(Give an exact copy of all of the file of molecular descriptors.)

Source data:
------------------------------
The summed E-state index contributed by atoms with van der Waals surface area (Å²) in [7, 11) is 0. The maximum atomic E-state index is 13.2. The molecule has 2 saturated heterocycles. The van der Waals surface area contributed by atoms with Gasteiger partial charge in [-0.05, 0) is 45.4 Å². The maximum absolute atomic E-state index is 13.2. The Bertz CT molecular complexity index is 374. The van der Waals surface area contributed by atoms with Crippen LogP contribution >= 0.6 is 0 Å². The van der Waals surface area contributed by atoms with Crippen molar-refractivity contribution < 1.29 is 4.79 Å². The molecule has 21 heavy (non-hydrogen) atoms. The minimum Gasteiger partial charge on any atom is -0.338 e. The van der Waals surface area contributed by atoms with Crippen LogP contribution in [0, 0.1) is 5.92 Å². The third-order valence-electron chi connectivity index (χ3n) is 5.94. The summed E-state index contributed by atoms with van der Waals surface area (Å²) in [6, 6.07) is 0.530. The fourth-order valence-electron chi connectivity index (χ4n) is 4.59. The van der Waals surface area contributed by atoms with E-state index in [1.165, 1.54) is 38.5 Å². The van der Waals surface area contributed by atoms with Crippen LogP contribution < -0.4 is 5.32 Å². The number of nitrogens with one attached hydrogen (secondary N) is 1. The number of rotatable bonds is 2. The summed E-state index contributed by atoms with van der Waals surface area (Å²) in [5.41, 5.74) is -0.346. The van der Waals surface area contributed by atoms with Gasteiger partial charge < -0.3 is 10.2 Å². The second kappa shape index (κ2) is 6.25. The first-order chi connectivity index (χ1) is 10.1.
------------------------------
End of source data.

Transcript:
The summed E-state index contributed by atoms with van der Waals surface area (Å²) in [7, 11) is 0. The maximum atomic E-state index is 13.2. The molecule has 2 saturated heterocycles. The van der Waals surface area contributed by atoms with Gasteiger partial charge in [-0.05, 0) is 45.4 Å². The maximum absolute atomic E-state index is 13.2. The Bertz CT molecular complexity index is 374. The van der Waals surface area contributed by atoms with Crippen LogP contribution >= 0.6 is 0 Å². The van der Waals surface area contributed by atoms with Crippen molar-refractivity contribution < 1.29 is 4.79 Å². The molecule has 21 heavy (non-hydrogen) atoms. The minimum Gasteiger partial charge on any atom is -0.338 e. The van der Waals surface area contributed by atoms with Crippen LogP contribution in [0, 0.1) is 5.92 Å². The third-order valence-electron chi connectivity index (χ3n) is 5.94. The summed E-state index contributed by atoms with van der Waals surface area (Å²) in [6, 6.07) is 0.530. The fourth-order valence-electron chi connectivity index (χ4n) is 4.59. The van der Waals surface area contributed by atoms with E-state index in [1.165, 1.54) is 38.5 Å². The van der Waals surface area contributed by atoms with Crippen LogP contribution < -0.4 is 5.32 Å². The number of nitrogens with one attached hydrogen (secondary N) is 1. The number of rotatable bonds is 2. The summed E-state index contributed by atoms with van der Waals surface area (Å²) in [5.41, 5.74) is -0.346. The van der Waals surface area contributed by atoms with Gasteiger partial charge < -0.3 is 10.2 Å². The second kappa shape index (κ2) is 6.25. The first-order chi connectivity index (χ1) is 10.1.